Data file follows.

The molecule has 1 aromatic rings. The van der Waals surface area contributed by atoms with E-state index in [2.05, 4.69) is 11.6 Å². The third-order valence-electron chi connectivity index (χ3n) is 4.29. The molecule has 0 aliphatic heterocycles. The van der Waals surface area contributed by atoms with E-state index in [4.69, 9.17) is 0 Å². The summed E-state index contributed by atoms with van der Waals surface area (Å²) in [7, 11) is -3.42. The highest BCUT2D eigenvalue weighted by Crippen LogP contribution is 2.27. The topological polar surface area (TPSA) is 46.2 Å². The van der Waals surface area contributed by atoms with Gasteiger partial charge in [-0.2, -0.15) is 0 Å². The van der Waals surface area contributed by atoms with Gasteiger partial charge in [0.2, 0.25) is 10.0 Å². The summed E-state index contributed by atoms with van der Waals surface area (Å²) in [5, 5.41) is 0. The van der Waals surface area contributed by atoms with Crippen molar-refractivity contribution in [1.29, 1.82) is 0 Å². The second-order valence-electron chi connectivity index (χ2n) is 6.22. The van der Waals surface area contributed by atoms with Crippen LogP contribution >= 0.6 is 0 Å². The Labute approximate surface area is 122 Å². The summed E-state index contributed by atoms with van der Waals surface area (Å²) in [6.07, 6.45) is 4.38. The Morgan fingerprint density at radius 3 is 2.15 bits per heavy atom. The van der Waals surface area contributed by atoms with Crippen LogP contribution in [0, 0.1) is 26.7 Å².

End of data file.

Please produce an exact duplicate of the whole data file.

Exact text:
The molecule has 1 aromatic rings. The van der Waals surface area contributed by atoms with E-state index in [2.05, 4.69) is 11.6 Å². The third-order valence-electron chi connectivity index (χ3n) is 4.29. The molecule has 0 aliphatic heterocycles. The van der Waals surface area contributed by atoms with E-state index in [4.69, 9.17) is 0 Å². The summed E-state index contributed by atoms with van der Waals surface area (Å²) in [7, 11) is -3.42. The highest BCUT2D eigenvalue weighted by Crippen LogP contribution is 2.27. The topological polar surface area (TPSA) is 46.2 Å². The van der Waals surface area contributed by atoms with Gasteiger partial charge in [-0.2, -0.15) is 0 Å². The van der Waals surface area contributed by atoms with Gasteiger partial charge in [0.2, 0.25) is 10.0 Å². The summed E-state index contributed by atoms with van der Waals surface area (Å²) in [5, 5.41) is 0. The van der Waals surface area contributed by atoms with Crippen molar-refractivity contribution in [1.29, 1.82) is 0 Å². The second-order valence-electron chi connectivity index (χ2n) is 6.22. The van der Waals surface area contributed by atoms with Crippen LogP contribution >= 0.6 is 0 Å². The Labute approximate surface area is 122 Å². The summed E-state index contributed by atoms with van der Waals surface area (Å²) in [6.07, 6.45) is 4.38. The Morgan fingerprint density at radius 3 is 2.15 bits per heavy atom. The van der Waals surface area contributed by atoms with Crippen LogP contribution in [0, 0.1) is 26.7 Å².